Part of me wanted to post a suggestive title image for this article. Maybe post James Harden in some questionable alternate jersey. Maybe I would have a Hakeem Olajuwon with the uniform blacked out. I thought being a little misleading would be fun here.
Then I realized there was nothing fun about this article. I realized i should get right to the point. From 1995-2003, the Houston Rockets wore the ugliest jerseys in the franchise’s history.
I really hate these things.
Aesthetically speaking, the infamous white home and blue away pinstripe jerseys is almost some sort of artful-level of self awareness. It’s as though management one day sat down together and said, “Hey, I just realized we’re in the ‘90s. We need some sort of way for us to encapsulate this decade forever for our fans. I know! We’ll make the most ‘90s uniform ever.” Then to top it off, they had Charles Barkley and Scottie Pippen wear them.
Having pinstripes on one’s jersey shouldn’t be a ripoff of any sort, because no one truly owns one of the most basic looks of all time, but it definitely feels like they looked at the newly christened Orlando Magic and said, “now, THAT screams a decade look.” And, in their defense, it’s made for a really fun throwback for fans. Up until 2003, the Rockets had only three basic sets of home and away unis in their 30+-year existence, with the first two sets being extremely similar. Maybe it was the foresight to engineer more throwback options.
Looks aren’t why I’m here, though. Do I think they’re exceptionally ugly? Yes. Is it abominable to see both Hakeem and Clyde Drexler to wear these? Also yes. But to me, the baggage that these jerseys bring make them even uglier.
Up until 1995, the Rockets sported the same logo and the same colors. The ketchup and mustard was, and should be (even though it kind of still is), synonymous with the Houston basketball team. Why they completely move away from that look, ditch the yellow, and add the blue, all for it to never come back into play in the history of the franchise is beyond me.
On top of that, and I’m sorry if you’ve heard me say this before, THEY SWITCHED JERSEYS IN THE MIDDLE OF A CHAMPIONSHIP ERA. Can you please name another team that has ever done that? This team, for the first and only time in its history, won a championship — two to be exact — with possibly the start of a dynasty, and decided to switch colors. Can you imagine if after the second championship, Tom Brady was like, “This silver and blue isn’t really working for me.” Or if after the three-peat, the Bulls were like, “No, this look is good for this period and this period only.” You know who completely overhauls their image? Teams that aren’t winning anything.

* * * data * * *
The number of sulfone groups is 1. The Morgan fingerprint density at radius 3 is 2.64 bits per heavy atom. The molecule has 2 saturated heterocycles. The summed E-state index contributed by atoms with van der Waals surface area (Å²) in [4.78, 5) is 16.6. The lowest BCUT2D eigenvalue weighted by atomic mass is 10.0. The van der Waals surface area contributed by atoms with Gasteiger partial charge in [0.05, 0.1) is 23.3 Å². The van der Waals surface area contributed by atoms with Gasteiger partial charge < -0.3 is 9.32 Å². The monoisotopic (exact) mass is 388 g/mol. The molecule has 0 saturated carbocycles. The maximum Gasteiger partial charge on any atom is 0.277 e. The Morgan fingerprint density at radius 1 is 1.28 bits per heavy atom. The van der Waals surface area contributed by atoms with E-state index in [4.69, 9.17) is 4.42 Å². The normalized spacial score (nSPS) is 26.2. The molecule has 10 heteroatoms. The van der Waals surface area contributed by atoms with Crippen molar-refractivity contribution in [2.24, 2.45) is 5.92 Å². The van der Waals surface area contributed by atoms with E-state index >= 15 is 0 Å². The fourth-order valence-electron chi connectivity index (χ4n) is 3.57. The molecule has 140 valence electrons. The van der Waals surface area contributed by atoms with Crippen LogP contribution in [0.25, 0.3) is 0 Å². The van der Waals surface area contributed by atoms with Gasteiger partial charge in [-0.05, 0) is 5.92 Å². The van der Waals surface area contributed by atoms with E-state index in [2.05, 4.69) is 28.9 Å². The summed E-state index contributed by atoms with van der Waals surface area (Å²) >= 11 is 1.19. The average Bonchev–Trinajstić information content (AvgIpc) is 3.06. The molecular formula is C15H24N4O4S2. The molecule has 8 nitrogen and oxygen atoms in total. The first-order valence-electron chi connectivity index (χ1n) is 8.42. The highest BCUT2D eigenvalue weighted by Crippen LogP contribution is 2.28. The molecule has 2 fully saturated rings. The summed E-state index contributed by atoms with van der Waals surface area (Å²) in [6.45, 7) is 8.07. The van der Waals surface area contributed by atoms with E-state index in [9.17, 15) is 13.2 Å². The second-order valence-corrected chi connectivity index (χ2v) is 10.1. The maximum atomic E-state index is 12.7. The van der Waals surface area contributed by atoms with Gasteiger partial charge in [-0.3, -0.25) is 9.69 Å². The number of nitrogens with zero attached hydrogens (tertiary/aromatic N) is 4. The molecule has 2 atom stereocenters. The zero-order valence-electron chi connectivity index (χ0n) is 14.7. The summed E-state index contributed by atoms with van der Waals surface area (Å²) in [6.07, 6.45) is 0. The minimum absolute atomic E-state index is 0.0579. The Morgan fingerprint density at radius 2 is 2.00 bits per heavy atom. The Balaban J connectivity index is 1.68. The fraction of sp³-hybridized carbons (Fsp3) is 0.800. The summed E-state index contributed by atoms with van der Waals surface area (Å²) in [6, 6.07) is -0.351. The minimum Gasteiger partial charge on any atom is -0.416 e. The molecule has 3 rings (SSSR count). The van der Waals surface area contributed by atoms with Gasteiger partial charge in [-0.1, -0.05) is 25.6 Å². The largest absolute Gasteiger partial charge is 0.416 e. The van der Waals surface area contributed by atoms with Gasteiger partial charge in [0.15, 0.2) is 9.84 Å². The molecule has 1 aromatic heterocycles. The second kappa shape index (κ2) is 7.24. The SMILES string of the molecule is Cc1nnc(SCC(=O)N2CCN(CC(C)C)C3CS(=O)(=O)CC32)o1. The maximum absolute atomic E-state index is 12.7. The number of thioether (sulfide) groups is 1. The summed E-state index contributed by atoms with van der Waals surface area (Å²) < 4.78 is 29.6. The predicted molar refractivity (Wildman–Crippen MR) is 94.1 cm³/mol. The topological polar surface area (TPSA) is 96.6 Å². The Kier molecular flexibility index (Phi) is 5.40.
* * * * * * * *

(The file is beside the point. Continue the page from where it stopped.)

I mean, look at this:
This was the season after the back-to-back. This doesn’t look like these two are competing for the same thing. It looks like one was competing for a championship and one was gearing up for retirement.
There’s also nothing good that came with these jerseys. These were the last thing Charles Barkley wore in his NBA career, after injuries left him a shell of the player he was, and the very ones her wore when he ruptured his left quadriceps, cutting his final season short. Pippen was traded to Houston and extended in these, just for him to leave after only one season (a lockout season at that). They are the literal representation of one the most dysfunctional teams in Houston sports history.
“I wouldn't give Charles Barkley an apology at gun point” - Scottie Pippen pic.twitter.com/GGEUVR6rvF— Wunderkind (@Carnage45__) May 4, 2020
They are also the jerseys that couldn’t get past the Utah Jazz, depraving the Rockets of a chance to finally face Jordan in the Finals and Barkley of a ring. Even worse, the last time we saw Hakeem and Drexler as Rockets was in these things.
The only plus side to these jerseys is that they are the ones associated with one of the most disappointing segments of the franchise’s history. Again, call it foresight, but maybe they knew that, for the foreseeable future, things wouldn’t be as good as that feeling of back-to-back championships. They allowed the ketchup and mustard to maintain its regality and retire champions. They never allowed us to have the image of a scorned Pippen wearing their championship. And, most importantly, they never let the Jazz have the pleasure of keeping Houston from adding to the rafters while wearing their most iconic look.
The best thing that ever came out of those striped messes is absorbing a whole lot of let-downs, an iconic fit to Astroworld, and these images: